When musicians began to write music down—commonly called notation—an uneasy relationship between the musical impulse and the written note ensued. Indeed, despite tremendous refinements and clarifications in written notation, 20th century composers were using more marginal notes than ever to explain their expectations. (Marin Alsop, music director of the Cabrillo Festival of Contemporary Music that performs only new music by living composers, says that any piece she premieres demands up to fifty communications with the composer, by phone or email, after she receives the score.)
The challenge would seem to be even greater where diverse music styles are stirred together as they are in the cultural polyglot known as the USA, a land primed for artistic assimilation. Among America’s earlier successful synthesizers of jazz and classical music can be counted George Gershwin, Leonard Bernstein, Gunther Schuller and David Amram. Each in his way perfected a unique voice from these seemingly divergent elements. In his way, Amram pushed jazz elements further into the classical than any of the others. At the start of this work, jazz makes its presence known as inflections and gestures, until the alto sax enters, followed by blaring trumpet then baritone sax and electric bass. From then on, the work holds to character.
Leopold Stokowski’s 1970 commission produced an amazing bounty of mixed fruit. The jazz combo, brass ensemble and woodwind band, added to full symphony orchestra, guaranteed an opulently colorful half hour of high energy and hair raising impact, a kind of grand concerto grosso. (Symphony Silicon Valley’s website still offers its first production, from 2005.)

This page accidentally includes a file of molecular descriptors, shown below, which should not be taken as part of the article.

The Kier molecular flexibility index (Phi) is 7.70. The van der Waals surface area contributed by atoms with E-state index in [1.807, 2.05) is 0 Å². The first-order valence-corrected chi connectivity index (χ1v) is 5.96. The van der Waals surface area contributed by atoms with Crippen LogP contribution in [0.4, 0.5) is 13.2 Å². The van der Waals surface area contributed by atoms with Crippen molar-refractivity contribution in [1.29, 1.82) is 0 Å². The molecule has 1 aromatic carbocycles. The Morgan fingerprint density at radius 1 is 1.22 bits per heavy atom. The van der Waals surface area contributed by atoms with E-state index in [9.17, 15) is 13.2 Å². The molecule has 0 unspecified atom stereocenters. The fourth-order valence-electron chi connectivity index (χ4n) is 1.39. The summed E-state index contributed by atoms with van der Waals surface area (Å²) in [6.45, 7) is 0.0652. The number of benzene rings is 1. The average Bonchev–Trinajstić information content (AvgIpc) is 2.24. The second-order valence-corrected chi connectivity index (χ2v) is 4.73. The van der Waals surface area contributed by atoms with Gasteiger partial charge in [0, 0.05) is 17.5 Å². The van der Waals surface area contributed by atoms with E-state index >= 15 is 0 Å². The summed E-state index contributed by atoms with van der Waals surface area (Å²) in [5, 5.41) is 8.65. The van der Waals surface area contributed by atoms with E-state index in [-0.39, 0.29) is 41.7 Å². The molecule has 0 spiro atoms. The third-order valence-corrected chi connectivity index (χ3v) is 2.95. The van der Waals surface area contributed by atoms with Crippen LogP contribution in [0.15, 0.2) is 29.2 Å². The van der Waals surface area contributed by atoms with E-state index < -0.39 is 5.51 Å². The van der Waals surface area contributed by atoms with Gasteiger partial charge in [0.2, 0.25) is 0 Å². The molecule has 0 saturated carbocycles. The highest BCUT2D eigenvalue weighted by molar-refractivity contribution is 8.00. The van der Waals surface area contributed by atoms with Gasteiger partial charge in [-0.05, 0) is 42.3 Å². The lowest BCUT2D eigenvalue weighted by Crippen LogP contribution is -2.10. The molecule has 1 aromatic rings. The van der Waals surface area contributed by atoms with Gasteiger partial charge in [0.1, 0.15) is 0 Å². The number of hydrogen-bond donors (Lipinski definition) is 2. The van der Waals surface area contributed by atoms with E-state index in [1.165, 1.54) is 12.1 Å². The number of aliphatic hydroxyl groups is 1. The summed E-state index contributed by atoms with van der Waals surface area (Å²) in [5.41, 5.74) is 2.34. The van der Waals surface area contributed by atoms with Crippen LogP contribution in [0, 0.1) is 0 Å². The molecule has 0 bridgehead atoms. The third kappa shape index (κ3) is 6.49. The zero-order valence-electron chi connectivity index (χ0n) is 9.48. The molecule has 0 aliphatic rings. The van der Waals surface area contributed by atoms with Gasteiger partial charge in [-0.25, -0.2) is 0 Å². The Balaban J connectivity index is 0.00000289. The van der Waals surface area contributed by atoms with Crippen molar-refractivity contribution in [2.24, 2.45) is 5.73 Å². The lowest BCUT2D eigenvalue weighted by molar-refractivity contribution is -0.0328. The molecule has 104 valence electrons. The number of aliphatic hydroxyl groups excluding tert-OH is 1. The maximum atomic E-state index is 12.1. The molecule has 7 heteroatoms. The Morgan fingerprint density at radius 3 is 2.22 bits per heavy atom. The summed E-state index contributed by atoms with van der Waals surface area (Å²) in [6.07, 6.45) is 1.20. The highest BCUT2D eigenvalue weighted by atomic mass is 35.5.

The first movement displays great variety of moods and effects, introduces the three concertino ensembles and numerous solos, piano among them, and winds down to a quiet, chamber music conclusion. The slow-paced second movement begins in a nocturnal mood, with alto sax singing plaintively. Orchestra strings swell, tiny bells chime, and a horn solo enters with its tone bended by the right hand of the player. A rich symphonic texture rises up giving the strings a tapestry of their own, welcoming back the alto sax. All stop. A new pulse emerges on the jazz combo as the alto and baritone swing, while the strings provide a backdrop with wind and brass comments.
It would be an oversight to confine the work to classical and jazz, given Amram’s worldwide eclecticism. The Pakistani flute in the final movement makes that more immediately obvious than the subtle appearances that flavor the center of the movement, such as some of the instruments in the huge percussion department, plus an Armenian folksong and Arabic rhythm pattern—which both happen to be in a 10/4 meter. (In the Rochester Philharmonic recording of the work from the 1970s, Amram himself played the flute as well as the French horn.) Motivated by a propulsive pulse, this tour de force rondo puts all players through vivacious paces, scenic textures and exotic moods. Amram dedicated this remarkable synthesis of blues, jazz, gospel, Middle Eastern and western classical music to “the spirit of jazz and all who create it.”
The Planets (1916)